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Climate Action and Low Carbon Development (Amendment) Bill 2021: Second Stage (Resumed) (Continued)

Thursday, 29 April 2021

Dáil Éireann Debate
Vol. 1006 No. 3
Unrevised

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(Speaker Continuing)

[Deputy Holly Cairns: Information on Holly Cairns Zoom on Holly Cairns] We also have to live up to our responsibilities to the people of the global south who are already enduring some of the most extreme climatic changes. Obviously, the part we can play is not as big as much larger countries, but it is not any less significant. All countries and communities are being called on to do their bit to avert the climate crisis. The Irish people know this and want this. We must deliver legislation that matches their commitment to a just transition and climate justice.

  We need sustainability and equality to go hand in hand. Social and environmental policies are not contradictory - they can and should be complementary. We need progressive and ambitious measures to support low-income households and rural areas. Most importantly, we need joined-up thinking. A carbon tax is a necessary tool to reduce emissions, but it will only work if there are alternatives in place. Poor public transport in rural areas and a lack of active travel infrastructure means people have no choice but to use cars. It does not matter how expensive petrol or diesel is - they will still need cars. Without alternatives, carbon taxes are merely punitive and help build up resentment and anti-climate science rhetoric. A just transition recognises the supports needed for families and communities, but it also holds polluters to account. The majority of global emissions come from large corporations, especially fossil fuel companies. We need a tax regime that targets them rather than ordinary people.

  Climate legislation must make transformative changes in the necessary time. Climate action requires systematic change - change in behaviour, change in the way we do business, change in the way the economy works. We have a choice to be proactive and lead the way in a green economy or stick to a business-as-usual model involving some greenwashing, which will inevitably lead to irreparable damage and job losses.

  Climate action has to be understood and pursued as a necessity and an opportunity. Too often, Deputies and even Ministers present this as a cliff edge for farmers and fishing communities. As a farmer and a scientist, that is disappointing. Farmers and fishing communities need to be treated with respect, not fed such platitudes. The way we farm is shaped directly by the Department of Agriculture, Food and the Marine's policies. Deputies tirelessly defending farmers when it is not the latter's fault only serves to reinforce the false narrative that it is somehow farmers' fault, a narrative that supports a policy that does not support the majority of farmers. We need climate science-informed approaches that support all farms, not just the big players, and value practices that enhance the landscape and generate sustainable produce. The same is true of fishing. Many small-scale fishermen and fisherwomen can feel as though the Government is working against them rather than fighting for them. Inshore fishing represents the type of sustainable fishing that has been practised for generations in west Cork and other coastal and island communities. We need transformational change and plans that outline how we can guarantee that there is a viable future for small farms and fishing communities in Ireland, especially family farms and small family fishing communities.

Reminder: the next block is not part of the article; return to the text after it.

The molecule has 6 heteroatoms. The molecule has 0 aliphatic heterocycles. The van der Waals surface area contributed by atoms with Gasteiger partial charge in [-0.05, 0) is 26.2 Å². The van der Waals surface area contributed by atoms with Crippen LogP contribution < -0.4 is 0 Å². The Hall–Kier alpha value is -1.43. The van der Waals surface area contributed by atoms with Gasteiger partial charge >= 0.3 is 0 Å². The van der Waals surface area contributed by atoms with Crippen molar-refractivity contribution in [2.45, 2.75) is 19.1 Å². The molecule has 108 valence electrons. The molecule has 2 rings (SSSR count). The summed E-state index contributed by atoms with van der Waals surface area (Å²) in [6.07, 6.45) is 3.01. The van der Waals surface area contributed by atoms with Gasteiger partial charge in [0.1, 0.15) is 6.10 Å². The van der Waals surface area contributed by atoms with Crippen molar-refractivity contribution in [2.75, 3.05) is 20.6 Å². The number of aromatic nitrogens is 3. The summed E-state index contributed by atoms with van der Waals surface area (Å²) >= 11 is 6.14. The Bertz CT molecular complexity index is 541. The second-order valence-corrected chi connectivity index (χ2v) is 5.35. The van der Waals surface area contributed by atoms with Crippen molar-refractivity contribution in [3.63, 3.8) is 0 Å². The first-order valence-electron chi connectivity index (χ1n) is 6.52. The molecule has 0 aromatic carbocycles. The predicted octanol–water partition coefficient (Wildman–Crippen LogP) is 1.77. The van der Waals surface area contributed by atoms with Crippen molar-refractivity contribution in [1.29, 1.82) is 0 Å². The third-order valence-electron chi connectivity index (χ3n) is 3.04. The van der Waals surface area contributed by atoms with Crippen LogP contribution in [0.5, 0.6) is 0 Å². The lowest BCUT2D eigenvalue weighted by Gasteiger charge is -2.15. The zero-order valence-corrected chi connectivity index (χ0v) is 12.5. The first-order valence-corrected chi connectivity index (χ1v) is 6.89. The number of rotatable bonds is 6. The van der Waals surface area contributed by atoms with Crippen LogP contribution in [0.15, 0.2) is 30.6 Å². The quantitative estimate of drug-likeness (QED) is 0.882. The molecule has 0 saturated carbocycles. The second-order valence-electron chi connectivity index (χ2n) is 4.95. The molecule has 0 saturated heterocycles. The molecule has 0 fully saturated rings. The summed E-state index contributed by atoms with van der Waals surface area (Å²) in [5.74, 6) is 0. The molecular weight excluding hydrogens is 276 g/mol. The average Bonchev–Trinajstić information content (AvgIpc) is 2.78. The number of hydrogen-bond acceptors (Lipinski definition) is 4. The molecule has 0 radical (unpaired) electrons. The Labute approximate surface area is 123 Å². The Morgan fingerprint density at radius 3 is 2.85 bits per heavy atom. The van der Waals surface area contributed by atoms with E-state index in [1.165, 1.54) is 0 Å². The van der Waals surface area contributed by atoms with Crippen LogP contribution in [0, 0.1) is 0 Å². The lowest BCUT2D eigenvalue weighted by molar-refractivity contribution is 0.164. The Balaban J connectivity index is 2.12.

Regrettably, the Environmental Pillar's recent withdrawal from the 2030 agrifood strategy committee reveals that the Government remains committed to a business-as-usual approach. The pillar highlighted that vested interests were prioritised from the establishment of the committee rather than the development of agricultural policy that could cut pollution and emissions while ensuring a just transition for farmers. The palpable frustration at the recently announced results-based environment-agri pilot project, REAP, is another example of the Government blatantly failing to provide the necessary change in the sector. Constantly clinging to increased efficiencies as a response was never good enough and, at a crucial point like this when we need timely transformative change, is disgraceful.

  Most people agree that the Green Party has good intentions, and I commend it on introducing this Bill, but what we need to know is how, if at all, those intentions will be realised. Where exactly will emissions be reduced? When and how will that happen? Crucially, how will it happen in a fair and just way?

  We are living with the effects of climate change. Ireland is 0.5oC warmer than it was in the period 1960 to 1990, it is wetter and we are seeing more extreme weather events, which are having significant social and economic costs. We have experienced the stormiest winter in over a century and one of the wettest winters since records began. We are experiencing extreme weather events like flooding time and again in west Cork.   Farmers and fishermen can see the impacts of a changing climate. Young people have been taking to the streets demanding substantial and meaningful action. Climate scientists and legal experts have provided the frameworks and targets we need to work towards.